A few days ago, someone on a Dutch autism forum started a discussion on the Rosenhan experiment. In this experiment, several perfectly healthy people showed up at psychiatric hospitals pretending to hear voices. All were admitted, and all but one were diagnosed with schizophrenia, even though after their admission, they behaved exactly as they would otherwise have and said that they no longer had symptoms. Everything the pseudopatients did, however, was interpreted as a sign of illness. For example, when they took notes during therapy, they were referred to as “engaging in writing behavior”, and their accounts of their lives were psychopathologized. The conclusion was drawn that psychiatric diagnoses are strongly influenced by the patients’ environment, rather than by their internal characteristics.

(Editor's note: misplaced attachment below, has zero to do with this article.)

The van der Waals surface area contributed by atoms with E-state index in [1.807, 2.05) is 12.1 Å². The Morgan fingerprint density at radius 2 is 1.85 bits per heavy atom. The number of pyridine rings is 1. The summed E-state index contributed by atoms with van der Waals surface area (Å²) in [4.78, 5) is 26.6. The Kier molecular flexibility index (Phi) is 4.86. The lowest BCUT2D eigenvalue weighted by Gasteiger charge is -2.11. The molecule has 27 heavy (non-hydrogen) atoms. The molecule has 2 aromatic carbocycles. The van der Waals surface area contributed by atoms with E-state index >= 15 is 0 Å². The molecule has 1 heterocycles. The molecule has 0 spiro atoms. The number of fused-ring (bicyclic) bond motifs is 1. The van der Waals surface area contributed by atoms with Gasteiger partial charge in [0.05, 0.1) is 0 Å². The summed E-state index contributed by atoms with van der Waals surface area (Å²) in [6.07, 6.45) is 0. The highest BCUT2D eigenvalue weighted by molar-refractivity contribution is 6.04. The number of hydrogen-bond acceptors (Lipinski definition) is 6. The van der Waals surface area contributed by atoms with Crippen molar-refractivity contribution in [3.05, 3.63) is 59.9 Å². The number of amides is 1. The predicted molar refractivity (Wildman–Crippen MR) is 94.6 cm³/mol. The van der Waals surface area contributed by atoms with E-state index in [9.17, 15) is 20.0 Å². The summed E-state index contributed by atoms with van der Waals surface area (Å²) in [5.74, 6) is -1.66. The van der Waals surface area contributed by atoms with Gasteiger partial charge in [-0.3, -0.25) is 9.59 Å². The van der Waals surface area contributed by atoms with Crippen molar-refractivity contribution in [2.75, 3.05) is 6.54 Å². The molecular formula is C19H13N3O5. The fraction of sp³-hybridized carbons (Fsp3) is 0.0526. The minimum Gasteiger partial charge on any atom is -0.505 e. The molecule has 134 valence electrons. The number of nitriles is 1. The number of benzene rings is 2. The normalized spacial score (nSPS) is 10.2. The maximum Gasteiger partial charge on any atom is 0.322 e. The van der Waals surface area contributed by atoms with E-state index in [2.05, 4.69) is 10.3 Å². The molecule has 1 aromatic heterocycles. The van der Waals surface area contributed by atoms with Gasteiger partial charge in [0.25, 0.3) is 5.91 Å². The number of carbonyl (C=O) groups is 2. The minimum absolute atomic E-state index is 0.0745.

Of course, unlike me, the people in the Rosenhan experiment had no mental health problems and had never had any. Even so, does this mean that the mental hospital environment wouldn’t have the same impact on people with genuine mental disabilities? I don’t think so. The problem is that people with mental disabilities do display “sick” behavior besides their institutionalization symptoms, and it may be harder to tell the difference.
However, Rosenhan’s experiment did suggest that one thing that makes it extremely difficult to tell mental illness and institutionalization apart, is the lack of unbiased observation: the pseudopatients were simply thought of as patients and their behavior as illness, without any regard for the individual. And I may be developmentally disabled, and that disability may be an essential part of who I am, but I am still a person, not a behavior modification robot.